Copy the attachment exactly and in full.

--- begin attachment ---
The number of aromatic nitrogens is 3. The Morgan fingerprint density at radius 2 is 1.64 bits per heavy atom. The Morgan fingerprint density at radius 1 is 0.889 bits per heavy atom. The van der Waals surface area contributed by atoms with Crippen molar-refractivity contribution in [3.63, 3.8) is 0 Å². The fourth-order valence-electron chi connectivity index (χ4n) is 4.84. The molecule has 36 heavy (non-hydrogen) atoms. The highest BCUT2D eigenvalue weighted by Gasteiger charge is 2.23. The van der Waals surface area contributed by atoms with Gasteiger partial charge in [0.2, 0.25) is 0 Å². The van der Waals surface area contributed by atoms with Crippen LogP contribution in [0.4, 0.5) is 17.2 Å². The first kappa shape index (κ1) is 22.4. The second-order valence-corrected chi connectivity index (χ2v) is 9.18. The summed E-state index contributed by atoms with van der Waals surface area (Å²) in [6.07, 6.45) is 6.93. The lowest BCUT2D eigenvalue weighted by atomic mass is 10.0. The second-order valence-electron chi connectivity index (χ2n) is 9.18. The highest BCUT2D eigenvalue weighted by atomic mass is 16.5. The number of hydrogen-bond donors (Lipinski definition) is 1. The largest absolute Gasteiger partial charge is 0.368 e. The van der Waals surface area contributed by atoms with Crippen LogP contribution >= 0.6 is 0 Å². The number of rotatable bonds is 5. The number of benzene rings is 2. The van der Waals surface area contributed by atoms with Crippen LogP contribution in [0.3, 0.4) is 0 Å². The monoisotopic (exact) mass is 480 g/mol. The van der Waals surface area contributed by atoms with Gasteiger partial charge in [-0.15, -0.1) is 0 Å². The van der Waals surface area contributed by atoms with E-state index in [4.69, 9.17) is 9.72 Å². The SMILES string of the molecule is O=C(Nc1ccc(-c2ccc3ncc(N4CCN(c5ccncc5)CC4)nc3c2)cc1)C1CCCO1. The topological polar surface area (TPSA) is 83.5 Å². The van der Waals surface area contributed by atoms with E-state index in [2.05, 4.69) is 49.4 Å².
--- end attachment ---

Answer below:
The number of aromatic nitrogens is 3. The Morgan fingerprint density at radius 2 is 1.64 bits per heavy atom. The Morgan fingerprint density at radius 1 is 0.889 bits per heavy atom. The van der Waals surface area contributed by atoms with Crippen molar-refractivity contribution in [3.63, 3.8) is 0 Å². The fourth-order valence-electron chi connectivity index (χ4n) is 4.84. The molecule has 36 heavy (non-hydrogen) atoms. The highest BCUT2D eigenvalue weighted by Gasteiger charge is 2.23. The van der Waals surface area contributed by atoms with Gasteiger partial charge in [0.2, 0.25) is 0 Å². The van der Waals surface area contributed by atoms with Crippen LogP contribution in [0.4, 0.5) is 17.2 Å². The first kappa shape index (κ1) is 22.4. The second-order valence-corrected chi connectivity index (χ2v) is 9.18. The summed E-state index contributed by atoms with van der Waals surface area (Å²) in [6.07, 6.45) is 6.93. The lowest BCUT2D eigenvalue weighted by atomic mass is 10.0. The second-order valence-electron chi connectivity index (χ2n) is 9.18. The highest BCUT2D eigenvalue weighted by atomic mass is 16.5. The number of hydrogen-bond donors (Lipinski definition) is 1. The largest absolute Gasteiger partial charge is 0.368 e. The van der Waals surface area contributed by atoms with Crippen LogP contribution >= 0.6 is 0 Å². The number of rotatable bonds is 5. The number of benzene rings is 2. The van der Waals surface area contributed by atoms with Crippen LogP contribution in [0.3, 0.4) is 0 Å². The monoisotopic (exact) mass is 480 g/mol. The van der Waals surface area contributed by atoms with Gasteiger partial charge in [-0.15, -0.1) is 0 Å². The van der Waals surface area contributed by atoms with E-state index in [4.69, 9.17) is 9.72 Å². The SMILES string of the molecule is O=C(Nc1ccc(-c2ccc3ncc(N4CCN(c5ccncc5)CC4)nc3c2)cc1)C1CCCO1. The topological polar surface area (TPSA) is 83.5 Å². The van der Waals surface area contributed by atoms with E-state index in [2.05, 4.69) is 49.4 Å².